PM Justin Trudeau welcomes ethics probe into SNC-Lavalin case

Gladys Abbott
February 12, 2019

OTTAWA-Veterans Affairs Minister Jody Wilson-Raybould is quitting the federal cabinet.

Monday, he said in Vancouver that he'd told Wilson-Raybould that any decision on the subject was hers alone.

The Globe reported that the Prime Minister's Office tried to influence Wilson-Raybould to ask prosecutors to make a deal to pursue a remediation agreement rather than a criminal prosecution in the corruption and fraud case against the Quebec-based engineering and construction company.

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"We welcome the ethics commissioners investigation this is an issue that has been much talked about over the past few days, and i think its extremely important that Canadians can continue to have confidence in our system", said the Prime Minister.

Trudeau denies the allegations, claiming "Neither the current nor the previous attorney general was ever directed by me or anyone in my office to take a decision in this matter".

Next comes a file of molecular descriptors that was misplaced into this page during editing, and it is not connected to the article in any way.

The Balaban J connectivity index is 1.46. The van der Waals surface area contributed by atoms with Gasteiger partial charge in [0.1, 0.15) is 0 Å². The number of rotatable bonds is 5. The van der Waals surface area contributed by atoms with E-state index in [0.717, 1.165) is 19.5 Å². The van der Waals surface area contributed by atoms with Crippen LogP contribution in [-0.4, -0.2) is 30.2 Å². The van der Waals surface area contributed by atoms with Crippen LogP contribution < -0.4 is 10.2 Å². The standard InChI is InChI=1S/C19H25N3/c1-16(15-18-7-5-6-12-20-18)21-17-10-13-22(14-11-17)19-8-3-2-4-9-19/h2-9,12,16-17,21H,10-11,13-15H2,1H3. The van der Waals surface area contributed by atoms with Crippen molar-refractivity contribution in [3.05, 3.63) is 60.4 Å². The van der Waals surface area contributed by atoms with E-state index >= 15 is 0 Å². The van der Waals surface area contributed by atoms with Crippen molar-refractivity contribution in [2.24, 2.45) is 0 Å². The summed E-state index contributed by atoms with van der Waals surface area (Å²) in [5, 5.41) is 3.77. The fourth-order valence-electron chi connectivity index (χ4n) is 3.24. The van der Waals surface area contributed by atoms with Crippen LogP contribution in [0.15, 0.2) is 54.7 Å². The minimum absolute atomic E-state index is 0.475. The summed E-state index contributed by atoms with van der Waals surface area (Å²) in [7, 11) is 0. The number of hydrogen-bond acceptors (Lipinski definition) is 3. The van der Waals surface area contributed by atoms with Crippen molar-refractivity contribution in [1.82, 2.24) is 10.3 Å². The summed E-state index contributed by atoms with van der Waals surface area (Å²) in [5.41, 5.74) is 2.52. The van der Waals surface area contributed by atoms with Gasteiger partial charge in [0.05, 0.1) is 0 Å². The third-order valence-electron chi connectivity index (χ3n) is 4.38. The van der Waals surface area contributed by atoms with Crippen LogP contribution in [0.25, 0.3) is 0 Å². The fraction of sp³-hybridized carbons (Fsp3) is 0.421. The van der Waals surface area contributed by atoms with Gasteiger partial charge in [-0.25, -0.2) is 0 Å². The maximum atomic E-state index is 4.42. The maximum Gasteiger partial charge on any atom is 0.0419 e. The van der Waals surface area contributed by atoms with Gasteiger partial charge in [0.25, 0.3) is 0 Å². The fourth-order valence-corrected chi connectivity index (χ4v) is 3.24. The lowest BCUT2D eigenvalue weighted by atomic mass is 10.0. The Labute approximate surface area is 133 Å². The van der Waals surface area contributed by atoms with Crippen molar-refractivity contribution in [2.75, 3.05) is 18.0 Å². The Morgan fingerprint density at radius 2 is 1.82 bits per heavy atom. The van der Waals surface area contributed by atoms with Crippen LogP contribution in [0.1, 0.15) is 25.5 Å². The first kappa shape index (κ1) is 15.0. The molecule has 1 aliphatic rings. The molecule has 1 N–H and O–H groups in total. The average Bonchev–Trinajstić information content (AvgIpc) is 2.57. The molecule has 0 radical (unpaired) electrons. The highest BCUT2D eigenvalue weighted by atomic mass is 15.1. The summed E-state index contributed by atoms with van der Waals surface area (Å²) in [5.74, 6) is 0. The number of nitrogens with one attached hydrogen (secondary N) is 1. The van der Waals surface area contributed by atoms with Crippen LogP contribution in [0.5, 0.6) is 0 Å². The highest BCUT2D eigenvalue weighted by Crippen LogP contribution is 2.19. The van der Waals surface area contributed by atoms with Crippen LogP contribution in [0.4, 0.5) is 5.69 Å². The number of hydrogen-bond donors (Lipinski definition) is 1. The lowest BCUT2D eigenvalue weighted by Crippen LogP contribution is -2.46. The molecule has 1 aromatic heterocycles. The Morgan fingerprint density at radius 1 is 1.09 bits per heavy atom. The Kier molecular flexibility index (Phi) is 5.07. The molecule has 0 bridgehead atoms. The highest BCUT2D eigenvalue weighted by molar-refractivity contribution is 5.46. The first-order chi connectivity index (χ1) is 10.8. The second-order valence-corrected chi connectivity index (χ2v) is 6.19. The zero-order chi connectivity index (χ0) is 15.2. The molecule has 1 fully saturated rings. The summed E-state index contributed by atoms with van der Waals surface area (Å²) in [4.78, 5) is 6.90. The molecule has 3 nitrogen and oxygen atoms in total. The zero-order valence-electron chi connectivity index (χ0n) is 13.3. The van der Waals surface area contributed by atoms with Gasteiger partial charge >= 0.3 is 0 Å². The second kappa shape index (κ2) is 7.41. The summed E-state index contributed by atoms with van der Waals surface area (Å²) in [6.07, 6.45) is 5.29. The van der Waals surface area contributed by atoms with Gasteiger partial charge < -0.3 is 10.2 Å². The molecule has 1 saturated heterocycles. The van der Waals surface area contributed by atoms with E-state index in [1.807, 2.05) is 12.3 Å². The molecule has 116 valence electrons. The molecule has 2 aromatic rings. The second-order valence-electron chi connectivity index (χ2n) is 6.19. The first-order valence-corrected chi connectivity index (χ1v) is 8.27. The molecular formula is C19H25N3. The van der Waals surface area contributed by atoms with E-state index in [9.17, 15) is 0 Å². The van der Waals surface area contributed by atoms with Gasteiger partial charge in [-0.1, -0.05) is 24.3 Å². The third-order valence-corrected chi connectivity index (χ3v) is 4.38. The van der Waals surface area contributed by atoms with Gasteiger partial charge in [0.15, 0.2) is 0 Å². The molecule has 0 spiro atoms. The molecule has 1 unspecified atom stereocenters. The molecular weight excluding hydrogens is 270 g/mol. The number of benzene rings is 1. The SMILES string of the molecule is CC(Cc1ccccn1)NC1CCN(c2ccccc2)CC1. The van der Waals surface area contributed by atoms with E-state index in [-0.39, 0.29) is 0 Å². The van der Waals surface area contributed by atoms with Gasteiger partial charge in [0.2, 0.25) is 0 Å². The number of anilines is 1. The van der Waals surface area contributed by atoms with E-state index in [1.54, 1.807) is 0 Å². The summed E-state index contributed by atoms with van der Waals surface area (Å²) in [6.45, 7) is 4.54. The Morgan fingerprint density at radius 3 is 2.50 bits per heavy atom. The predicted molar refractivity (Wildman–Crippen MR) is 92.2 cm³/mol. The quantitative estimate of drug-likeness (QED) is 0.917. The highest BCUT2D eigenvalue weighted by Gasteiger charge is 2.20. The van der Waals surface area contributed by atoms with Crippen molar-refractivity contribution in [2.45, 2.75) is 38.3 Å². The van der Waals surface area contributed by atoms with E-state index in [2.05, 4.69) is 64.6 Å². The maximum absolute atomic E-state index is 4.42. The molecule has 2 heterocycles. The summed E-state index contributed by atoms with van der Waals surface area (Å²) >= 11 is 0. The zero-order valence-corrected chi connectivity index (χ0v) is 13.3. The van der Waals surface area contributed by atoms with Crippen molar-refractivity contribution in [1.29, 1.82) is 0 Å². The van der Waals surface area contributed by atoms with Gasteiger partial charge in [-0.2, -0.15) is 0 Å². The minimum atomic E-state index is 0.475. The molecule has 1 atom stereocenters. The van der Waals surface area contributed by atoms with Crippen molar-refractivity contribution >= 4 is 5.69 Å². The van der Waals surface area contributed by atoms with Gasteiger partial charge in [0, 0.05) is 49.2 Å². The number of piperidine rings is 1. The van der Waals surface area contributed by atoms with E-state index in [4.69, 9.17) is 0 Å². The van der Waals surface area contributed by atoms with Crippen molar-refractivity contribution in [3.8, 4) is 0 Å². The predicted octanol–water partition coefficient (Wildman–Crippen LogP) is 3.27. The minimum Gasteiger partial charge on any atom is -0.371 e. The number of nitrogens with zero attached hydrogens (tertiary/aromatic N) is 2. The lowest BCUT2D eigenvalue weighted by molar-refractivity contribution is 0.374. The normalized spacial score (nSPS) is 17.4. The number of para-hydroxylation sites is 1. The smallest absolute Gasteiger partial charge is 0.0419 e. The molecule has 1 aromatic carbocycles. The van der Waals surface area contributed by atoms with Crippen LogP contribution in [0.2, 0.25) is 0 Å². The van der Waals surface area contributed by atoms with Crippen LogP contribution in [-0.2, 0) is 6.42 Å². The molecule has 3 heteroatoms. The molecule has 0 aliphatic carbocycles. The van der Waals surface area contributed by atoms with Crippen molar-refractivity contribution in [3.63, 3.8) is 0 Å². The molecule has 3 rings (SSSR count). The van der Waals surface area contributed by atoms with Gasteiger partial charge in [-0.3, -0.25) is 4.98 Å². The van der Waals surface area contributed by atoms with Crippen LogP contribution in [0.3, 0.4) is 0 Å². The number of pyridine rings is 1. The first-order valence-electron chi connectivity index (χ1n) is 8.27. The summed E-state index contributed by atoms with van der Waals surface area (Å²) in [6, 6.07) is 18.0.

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The Liberal government should also support the work of the Justice Committee who will be looking into other questions such as, why was the law that would help SNC-Lavalin changed in the first place and who pressured the former Attorney General to let SNC-Lavalin off the hook", said NDP BC Liaison Nathan Cullen, "Canadians deserve answers.

"We spoke about our shared goals for our country and for this government", he said, adding that her "presence in cabinet should actually speak for itself". Wilson-Raybould moved to Veterans Affairs.

On Monday, Canada's independent Conflict of Interest and Ethics Commissioner confirmed he has launched an examination following a request from two opposition New Democrat MPs.

During a tour of the Conrad rental housing development in Vancouver, Justin Trudeau addressed the political interference allegations surrounding the Prime Minister's Office and SNC-Lavalin.

The second case investigation, completed in September 2018, found that Trudeau's close ally and then fisheries minister Dominic LeBlanc broke ethics rules when he approved a lucrative Arctic surf clam licence to a company linked to a family member.

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